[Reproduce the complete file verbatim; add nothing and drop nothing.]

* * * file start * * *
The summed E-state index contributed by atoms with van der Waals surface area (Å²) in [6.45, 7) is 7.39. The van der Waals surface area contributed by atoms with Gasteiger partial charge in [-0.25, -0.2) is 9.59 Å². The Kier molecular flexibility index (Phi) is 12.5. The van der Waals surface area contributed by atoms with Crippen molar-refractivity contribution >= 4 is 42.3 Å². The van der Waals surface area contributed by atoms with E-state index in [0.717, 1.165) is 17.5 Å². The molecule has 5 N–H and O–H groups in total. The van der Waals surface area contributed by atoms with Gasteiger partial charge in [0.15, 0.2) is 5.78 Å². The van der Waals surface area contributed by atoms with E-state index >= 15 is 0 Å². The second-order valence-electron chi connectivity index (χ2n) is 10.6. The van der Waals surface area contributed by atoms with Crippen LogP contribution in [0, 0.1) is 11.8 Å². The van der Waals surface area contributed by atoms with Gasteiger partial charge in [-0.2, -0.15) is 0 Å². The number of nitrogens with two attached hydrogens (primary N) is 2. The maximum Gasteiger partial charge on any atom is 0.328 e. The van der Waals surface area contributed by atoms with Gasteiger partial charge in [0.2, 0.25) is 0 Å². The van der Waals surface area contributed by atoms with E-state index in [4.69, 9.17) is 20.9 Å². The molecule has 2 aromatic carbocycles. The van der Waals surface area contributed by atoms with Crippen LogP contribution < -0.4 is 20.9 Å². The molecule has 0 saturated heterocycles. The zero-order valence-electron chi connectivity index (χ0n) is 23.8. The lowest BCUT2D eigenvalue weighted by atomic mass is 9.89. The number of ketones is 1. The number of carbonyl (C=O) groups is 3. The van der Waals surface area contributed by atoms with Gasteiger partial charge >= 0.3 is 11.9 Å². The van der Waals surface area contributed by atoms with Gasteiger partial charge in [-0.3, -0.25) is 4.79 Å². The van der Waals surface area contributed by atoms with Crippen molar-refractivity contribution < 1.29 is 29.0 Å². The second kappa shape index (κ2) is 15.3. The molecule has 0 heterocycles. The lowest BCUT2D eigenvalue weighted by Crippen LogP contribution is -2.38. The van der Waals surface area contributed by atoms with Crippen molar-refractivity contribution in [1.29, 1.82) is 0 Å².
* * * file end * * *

The summed E-state index contributed by atoms with van der Waals surface area (Å²) in [6.45, 7) is 7.39. The van der Waals surface area contributed by atoms with Gasteiger partial charge in [-0.25, -0.2) is 9.59 Å². The Kier molecular flexibility index (Phi) is 12.5. The van der Waals surface area contributed by atoms with Crippen molar-refractivity contribution >= 4 is 42.3 Å². The van der Waals surface area contributed by atoms with E-state index in [0.717, 1.165) is 17.5 Å². The molecule has 5 N–H and O–H groups in total. The van der Waals surface area contributed by atoms with Gasteiger partial charge in [0.15, 0.2) is 5.78 Å². The van der Waals surface area contributed by atoms with E-state index >= 15 is 0 Å². The second-order valence-electron chi connectivity index (χ2n) is 10.6. The van der Waals surface area contributed by atoms with Crippen LogP contribution in [0, 0.1) is 11.8 Å². The van der Waals surface area contributed by atoms with Gasteiger partial charge in [-0.2, -0.15) is 0 Å². The number of nitrogens with two attached hydrogens (primary N) is 2. The maximum Gasteiger partial charge on any atom is 0.328 e. The van der Waals surface area contributed by atoms with Gasteiger partial charge in [0.2, 0.25) is 0 Å². The van der Waals surface area contributed by atoms with E-state index in [4.69, 9.17) is 20.9 Å². The molecule has 2 aromatic carbocycles. The van der Waals surface area contributed by atoms with Crippen LogP contribution < -0.4 is 20.9 Å². The molecule has 0 saturated heterocycles. The zero-order valence-electron chi connectivity index (χ0n) is 23.8. The lowest BCUT2D eigenvalue weighted by atomic mass is 9.89. The number of ketones is 1. The number of carbonyl (C=O) groups is 3. The van der Waals surface area contributed by atoms with Gasteiger partial charge >= 0.3 is 11.9 Å². The van der Waals surface area contributed by atoms with Gasteiger partial charge in [-0.3, -0.25) is 4.79 Å². The van der Waals surface area contributed by atoms with Crippen molar-refractivity contribution < 1.29 is 29.0 Å². The second kappa shape index (κ2) is 15.3. The molecule has 0 heterocycles. The lowest BCUT2D eigenvalue weighted by Crippen LogP contribution is -2.38. The van der Waals surface area contributed by atoms with Crippen molar-refractivity contribution in [1.29, 1.82) is 0 Å².